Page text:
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Interview 32

Age at interview: 45
Age at diagnosis: 39
Brief Outline: Diagnosed seronegative RA '97 but symptoms since '77 after flu-like virus. Took Opren but side-effects so chose homeopathy. Mid '90s significant disease progression & began DMARDS, but side-effects. Now 6 weekly Depomedrone injections (120mg), physio & hydrotherapy.
Background: Full time Network Manager for arthritis charity, single, no children.

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Having sero-negative rheumatoid arthritis delayed a definite diagnosis for 9 years.

Having sero-negative rheumatoid arthritis delayed a definite diagnosis for 9 years.

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I had this ongoing scenario with no diagnosis and after 6 months I started to get pain in my bones. I also had muscle fatigue and my GP sent me to the local general hospital and they couldn't work out what it was. I was under the care of the local rheumatologist and this is going back to the late 70s.  

And the, I went back and I was under the care of this rheumatologist for a period of about 9 years, up until his retirement in '85, '86. And the level of treatment, though I still hadn't had a definite diagnosis all this time from the late 70s because I wasn't falling into any of the general patterns. It was only when the actual joint deterioration and there was actual evidence on the slides that it became apparent what way we were going and I was not able to go back to do the sports although I tried on a few occasions.  

But going back, I mean, from the point of arthritis and that I started to learn everything there was about it and I realised that even under rheumatoid arthritis there was certain, no, nobody was going to be the same, everybody's different. And I sort of fell under the, what is regarded as sero-negative because I didn't have the, the proteins in the blood that would show up to give a clear diagnostic process.

 

Family and friends did not understand the full effects of RA.

Family and friends did not understand the full effects of RA.

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My family are still in denial. They, because their concept of it is it's something that affects old people. You know, to have someone that was playing a lot of sports at county and international level, to not be able to do any of this at such a young, they don't' understand that. And I can remember once I was quite bad and having trouble lifting my arms up, I let a kitchen door swing and I got told off for slamming doors, I remember screaming, 'You don't understand. You don't know what it's like.' And, again it's not a physical illness, it's not visible. And there was all this mismatch of understanding with family and they only took it seriously when I was having to up, up and down the stairs backwards and pull myself up. 

But then, again, you know, it was something like, 'Oh it's only a quick, it's a short-term thing. It will be gone in a week, it will be gone in a month.' And of course as the weeks and months got longer and longer it you know, it's crazy.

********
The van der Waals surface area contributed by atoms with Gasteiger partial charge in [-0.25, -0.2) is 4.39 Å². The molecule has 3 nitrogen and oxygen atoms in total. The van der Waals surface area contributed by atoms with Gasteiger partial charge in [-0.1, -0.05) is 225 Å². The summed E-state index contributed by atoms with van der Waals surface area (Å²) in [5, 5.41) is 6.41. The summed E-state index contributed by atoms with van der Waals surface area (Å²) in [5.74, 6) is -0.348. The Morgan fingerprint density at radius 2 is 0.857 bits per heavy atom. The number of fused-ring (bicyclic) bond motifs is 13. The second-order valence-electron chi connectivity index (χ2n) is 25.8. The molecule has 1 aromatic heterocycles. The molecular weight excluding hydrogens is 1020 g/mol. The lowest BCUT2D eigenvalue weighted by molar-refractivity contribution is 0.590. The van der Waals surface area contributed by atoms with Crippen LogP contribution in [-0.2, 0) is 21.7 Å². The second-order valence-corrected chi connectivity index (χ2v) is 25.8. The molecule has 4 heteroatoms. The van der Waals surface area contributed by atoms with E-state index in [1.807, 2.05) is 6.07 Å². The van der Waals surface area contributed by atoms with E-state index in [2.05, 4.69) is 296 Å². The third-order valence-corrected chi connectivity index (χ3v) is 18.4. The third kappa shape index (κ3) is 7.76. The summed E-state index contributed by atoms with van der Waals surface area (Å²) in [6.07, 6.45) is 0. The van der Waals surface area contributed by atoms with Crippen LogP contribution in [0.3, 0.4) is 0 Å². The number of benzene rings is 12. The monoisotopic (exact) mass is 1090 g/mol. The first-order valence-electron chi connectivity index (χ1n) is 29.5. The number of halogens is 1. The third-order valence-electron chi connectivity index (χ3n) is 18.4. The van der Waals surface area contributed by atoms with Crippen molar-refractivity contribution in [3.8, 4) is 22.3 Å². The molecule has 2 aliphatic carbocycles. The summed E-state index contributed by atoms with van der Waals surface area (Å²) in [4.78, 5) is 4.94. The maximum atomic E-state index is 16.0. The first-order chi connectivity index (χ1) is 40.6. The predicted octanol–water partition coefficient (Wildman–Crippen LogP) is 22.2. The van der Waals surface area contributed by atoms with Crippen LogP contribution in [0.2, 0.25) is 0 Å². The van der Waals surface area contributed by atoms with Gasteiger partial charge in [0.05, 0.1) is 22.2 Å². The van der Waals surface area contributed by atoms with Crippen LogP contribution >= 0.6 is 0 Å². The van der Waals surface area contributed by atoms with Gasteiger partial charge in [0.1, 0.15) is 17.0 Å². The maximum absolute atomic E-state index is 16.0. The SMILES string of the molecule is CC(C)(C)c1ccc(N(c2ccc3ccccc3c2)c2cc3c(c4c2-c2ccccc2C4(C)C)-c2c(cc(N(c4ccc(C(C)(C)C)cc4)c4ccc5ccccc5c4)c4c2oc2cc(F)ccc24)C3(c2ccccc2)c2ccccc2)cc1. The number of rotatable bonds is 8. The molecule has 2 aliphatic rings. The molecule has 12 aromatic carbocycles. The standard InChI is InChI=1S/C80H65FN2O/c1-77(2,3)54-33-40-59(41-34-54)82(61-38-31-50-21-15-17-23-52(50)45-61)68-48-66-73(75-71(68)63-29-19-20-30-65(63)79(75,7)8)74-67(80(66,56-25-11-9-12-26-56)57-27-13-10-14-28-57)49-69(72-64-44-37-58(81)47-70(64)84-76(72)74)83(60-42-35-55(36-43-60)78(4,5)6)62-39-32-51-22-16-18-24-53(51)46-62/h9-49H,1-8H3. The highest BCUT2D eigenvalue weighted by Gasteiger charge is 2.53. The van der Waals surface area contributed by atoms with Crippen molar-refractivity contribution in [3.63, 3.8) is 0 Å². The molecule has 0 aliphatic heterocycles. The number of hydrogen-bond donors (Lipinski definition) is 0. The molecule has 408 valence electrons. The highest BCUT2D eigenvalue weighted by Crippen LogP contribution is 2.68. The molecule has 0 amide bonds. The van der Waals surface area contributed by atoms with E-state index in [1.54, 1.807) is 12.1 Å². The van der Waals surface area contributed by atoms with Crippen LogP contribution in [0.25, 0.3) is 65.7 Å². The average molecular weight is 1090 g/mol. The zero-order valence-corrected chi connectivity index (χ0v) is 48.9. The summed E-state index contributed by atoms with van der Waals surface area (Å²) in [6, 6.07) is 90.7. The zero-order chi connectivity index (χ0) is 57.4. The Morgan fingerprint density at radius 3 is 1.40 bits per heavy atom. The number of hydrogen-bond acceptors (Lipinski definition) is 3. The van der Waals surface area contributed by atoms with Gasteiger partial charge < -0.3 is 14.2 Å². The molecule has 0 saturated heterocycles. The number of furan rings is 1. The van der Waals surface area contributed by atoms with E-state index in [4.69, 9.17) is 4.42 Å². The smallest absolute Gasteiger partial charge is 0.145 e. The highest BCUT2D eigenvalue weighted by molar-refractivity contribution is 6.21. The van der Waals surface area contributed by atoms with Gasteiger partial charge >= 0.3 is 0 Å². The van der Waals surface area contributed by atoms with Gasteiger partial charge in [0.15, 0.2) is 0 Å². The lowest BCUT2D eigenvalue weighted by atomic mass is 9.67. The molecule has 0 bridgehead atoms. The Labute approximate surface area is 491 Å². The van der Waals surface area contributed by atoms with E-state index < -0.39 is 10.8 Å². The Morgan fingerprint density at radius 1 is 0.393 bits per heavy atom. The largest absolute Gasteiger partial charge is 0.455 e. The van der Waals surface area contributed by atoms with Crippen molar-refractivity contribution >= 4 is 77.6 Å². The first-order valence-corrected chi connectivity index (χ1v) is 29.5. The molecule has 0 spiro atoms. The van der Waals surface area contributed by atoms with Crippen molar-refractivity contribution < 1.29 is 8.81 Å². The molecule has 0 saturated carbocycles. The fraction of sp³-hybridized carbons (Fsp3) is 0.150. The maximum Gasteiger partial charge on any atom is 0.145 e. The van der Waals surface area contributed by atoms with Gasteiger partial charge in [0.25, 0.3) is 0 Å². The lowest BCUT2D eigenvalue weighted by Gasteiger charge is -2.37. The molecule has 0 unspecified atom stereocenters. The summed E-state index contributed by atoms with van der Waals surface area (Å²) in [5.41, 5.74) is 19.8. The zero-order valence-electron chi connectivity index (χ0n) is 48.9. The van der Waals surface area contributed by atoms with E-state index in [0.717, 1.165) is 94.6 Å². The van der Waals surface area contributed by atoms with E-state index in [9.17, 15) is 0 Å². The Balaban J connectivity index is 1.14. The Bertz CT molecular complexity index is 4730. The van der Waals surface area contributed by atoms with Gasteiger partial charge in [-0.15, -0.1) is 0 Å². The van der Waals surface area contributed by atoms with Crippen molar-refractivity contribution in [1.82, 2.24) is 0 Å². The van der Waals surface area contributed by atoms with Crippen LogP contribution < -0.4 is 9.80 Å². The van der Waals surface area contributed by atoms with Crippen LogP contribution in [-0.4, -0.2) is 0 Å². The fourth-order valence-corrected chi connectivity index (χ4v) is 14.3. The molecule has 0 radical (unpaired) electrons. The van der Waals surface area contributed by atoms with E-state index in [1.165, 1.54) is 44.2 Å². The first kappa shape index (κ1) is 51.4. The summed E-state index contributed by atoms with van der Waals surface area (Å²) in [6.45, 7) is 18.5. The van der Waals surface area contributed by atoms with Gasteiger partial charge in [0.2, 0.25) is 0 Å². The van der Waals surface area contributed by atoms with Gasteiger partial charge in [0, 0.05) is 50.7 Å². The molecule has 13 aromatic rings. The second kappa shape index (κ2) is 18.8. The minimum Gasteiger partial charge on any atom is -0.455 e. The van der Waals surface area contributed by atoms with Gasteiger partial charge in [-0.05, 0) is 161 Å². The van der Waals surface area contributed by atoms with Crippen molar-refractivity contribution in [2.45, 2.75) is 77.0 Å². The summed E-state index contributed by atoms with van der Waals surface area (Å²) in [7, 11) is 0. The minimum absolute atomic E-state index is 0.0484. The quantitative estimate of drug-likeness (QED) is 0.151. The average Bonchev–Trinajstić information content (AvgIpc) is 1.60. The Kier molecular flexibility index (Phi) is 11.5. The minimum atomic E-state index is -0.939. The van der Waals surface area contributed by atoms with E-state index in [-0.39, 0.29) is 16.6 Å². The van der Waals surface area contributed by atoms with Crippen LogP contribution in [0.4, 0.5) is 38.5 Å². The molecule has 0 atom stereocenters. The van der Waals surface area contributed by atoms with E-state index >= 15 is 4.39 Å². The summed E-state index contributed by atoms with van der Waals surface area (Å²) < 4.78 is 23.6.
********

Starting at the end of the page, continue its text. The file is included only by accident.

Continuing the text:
But also friends. I had to spend a long time counselling friends to understand. And I think one of the big things that people don't understand it's part of the condition, it affects moods. You know, one day you'll feel bright as a button and the next minute, week or day you just won't. It's like you almost grunt at people, they say, 'What's the matter with you?' And I'll say, 'Nothing, I'm fine but I just don't feel like talking today.'

 

Some people with preconceived ideas about RA felt sorry for her, which she didn't want.

Some people with preconceived ideas about RA felt sorry for her, which she didn't want.

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And it, it's an education programme with telling people. I can remember when after seeing the consultant that I'm now under for the first and second time, and going back and telling my employer at the time that, 'Oh yeah, it's rheumatoid arthritis but I knew that anyway' and I was so blas' about it and everyone else was in shock.

It was really quite strange, it was quite weird because they had this preconceived idea that my life was over, my career was finished and I remember, I had spend an awful lot of time going back and educating them, even colleagues in the office were coming up, 'Why aren't you worried? I'd be crying my eyes out'.  

There was one or two others in the hospital that were sort of a bit, a bit of Jonah's, you know, sort of like the magic diagnosis, like, 'Oh, oh I really feel sorry for you, Oh you poor thing.' And you don't need that. You know, you're trying to come to terms with something that's fairly emotive and you get the poor, oh the poor you, scenario. In fact I even, it, it got to that stage once I'd got home from the hospital I'd been working where I'd been working, I'd been there a fairly long time and because everyone was sort of making their own conclusions what it was, although I wasn't saying what it was, yet I had this, 'You poor thing,'